Some cool Arduino related links

by on Nov.17, 2010, under Arduino, Coding

Here are the links to some good pdf’s worth reading:

Arduino programming notebook, by Brian W. Evans. This book is a Reference on how to program with the Arduino language. I really like the way it is written.

Essential C , by By Nick Parlante , from Stanford CS department.  This is a good read for people new to c … It assumes that you have some programming experience.


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Jump in to arduino

by on Nov.17, 2010, under Arduino, Coding, Electronics

So i spent the next evening converting the proof of concept over for use with the arduino.

I have added some extra bits:

1) A button for triggering the shutter.

2) A button to Increase the shutter open time.

3) A button to Decrease the shutter open time.



Parts used:

3 x small push buttons.

4x (insert ohms here) resistors

1x long breadboard.

1x npn transistor.

A ton of hook up wires.


The buttons were pretty straight forward to hook up, which was nice. The trigger button is connected to pin 12, the “add time / up” button is connected to pin 7 and the “reduce time / down” button is connected to pin 6.



The code to run the buttons looks like this:


simple program for setting my canon cameras shutter time.

I do long welding glass exposures and this will come in handy so i
wont need to hold the trigger down for too long.
The arduino will do that for me.


#define SHUTTER 13    // defines the shutter control
#define TRIGGER 12    // defines the trigger button
#define UP      7     // defines the +1 second button
#define DOWN    6     // defines the -1 second button
#define SECOND  1001  // defines how long a second is

int curTime = SECOND; // sets the current time to be one second at the
start of the program
int val = 0;           // this is the trigger button control

int upButton = LOW;
int downButton = LOW;

void setup()
 Serial.begin(9600);     // open the serial port at 9600 bps:
                         // so we can see what the arduino is doing
                         //before we attach the lcd screen later.
// the loop function
void loop()
 // get the vars.
 upButton = digitalRead(UP);
 downButton = digitalRead(DOWN);
 val = digitalRead(TRIGGER);

 if (upButton == HIGH)
  // adds one second on to current time
  curTime = curTime + SECOND;
  Serial.print("up button\n");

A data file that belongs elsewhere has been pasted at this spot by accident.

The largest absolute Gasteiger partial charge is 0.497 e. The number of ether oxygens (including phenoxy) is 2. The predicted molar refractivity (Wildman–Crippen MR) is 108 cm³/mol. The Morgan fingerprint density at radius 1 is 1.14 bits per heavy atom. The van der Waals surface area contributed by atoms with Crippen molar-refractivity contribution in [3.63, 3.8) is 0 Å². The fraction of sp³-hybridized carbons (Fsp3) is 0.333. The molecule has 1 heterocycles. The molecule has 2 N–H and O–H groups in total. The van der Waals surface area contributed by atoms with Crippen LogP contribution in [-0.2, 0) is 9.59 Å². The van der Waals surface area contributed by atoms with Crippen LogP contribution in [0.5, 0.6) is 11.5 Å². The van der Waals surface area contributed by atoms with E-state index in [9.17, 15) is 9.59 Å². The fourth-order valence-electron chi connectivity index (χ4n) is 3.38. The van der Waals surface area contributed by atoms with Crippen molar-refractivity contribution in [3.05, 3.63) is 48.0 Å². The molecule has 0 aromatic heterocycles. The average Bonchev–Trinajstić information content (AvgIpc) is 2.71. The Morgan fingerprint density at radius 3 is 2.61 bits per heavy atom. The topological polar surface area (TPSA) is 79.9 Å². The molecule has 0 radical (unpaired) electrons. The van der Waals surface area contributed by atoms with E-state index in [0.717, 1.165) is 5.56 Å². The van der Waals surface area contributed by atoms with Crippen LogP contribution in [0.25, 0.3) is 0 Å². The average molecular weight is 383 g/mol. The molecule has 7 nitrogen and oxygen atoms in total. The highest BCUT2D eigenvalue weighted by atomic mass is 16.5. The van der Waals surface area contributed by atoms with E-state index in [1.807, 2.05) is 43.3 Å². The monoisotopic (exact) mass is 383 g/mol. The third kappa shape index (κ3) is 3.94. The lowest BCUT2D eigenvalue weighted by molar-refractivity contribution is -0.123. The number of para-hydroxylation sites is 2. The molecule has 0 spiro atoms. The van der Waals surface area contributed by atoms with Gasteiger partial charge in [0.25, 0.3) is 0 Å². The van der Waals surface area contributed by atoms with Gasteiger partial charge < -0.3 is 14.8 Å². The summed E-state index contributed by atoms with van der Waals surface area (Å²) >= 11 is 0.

if (downButton == HIGH)
  // removes one second from current time
  curTime = curTime - SECOND;
  Serial.print("down button\n");

 if (val == HIGH)

  // takes the photo.
  Serial.print("Shutter will be open for: ");
  Serial.print(" miliseconds\n");
  Serial.print("shutter closed\n");
 // delays the loop for a tad


You’ll see that i have my “SECOND” variable set to 1001. I have been running into issues where the shutter open and close time doesn’t match a correct one second interval…. Which is really strange…

Also because i have no way at the moment to display the information, i’m sending debug prints to the serial, so i can view it on the serial monitor.



I found a really good explanation about the canon 3 pin connect Im interfacing with:

Canon N3 details.


To finish this project i have a few more steps to do:

a) Add another button to control the mode the device is in.

b) Get hold of a LCD to allow for real world use……

c) Refine the code,  I’m still learning the api,  so im sure i can clean this up a little and work out where my time is going.

d) Start to plan a durable storage case to house the project in.



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Jumping in to electronics

by on Nov.12, 2010, under Arduino, Electronics

So i have finished reading,Make: Getting Started with Arduino for the 2nd time. I have Gotten a few chapters thoughMake: Electronics” . I decided to try and put together a quick proof of concept on the breadboard for the circuit i need to create in order to make the shutter open for a period of time and then close.

I have a Canon 40D as my primary camera, this is the one i use to for the long exposures.

So for my proof of concept, i opened my canon rs-80n3 shutter control to see how the wires need to be setup. I have three alligator clips which i use to connect wires to the bread board.


There are 3 pins on my canon 40d, shutter, auto focus and one to make the connection back to the camera.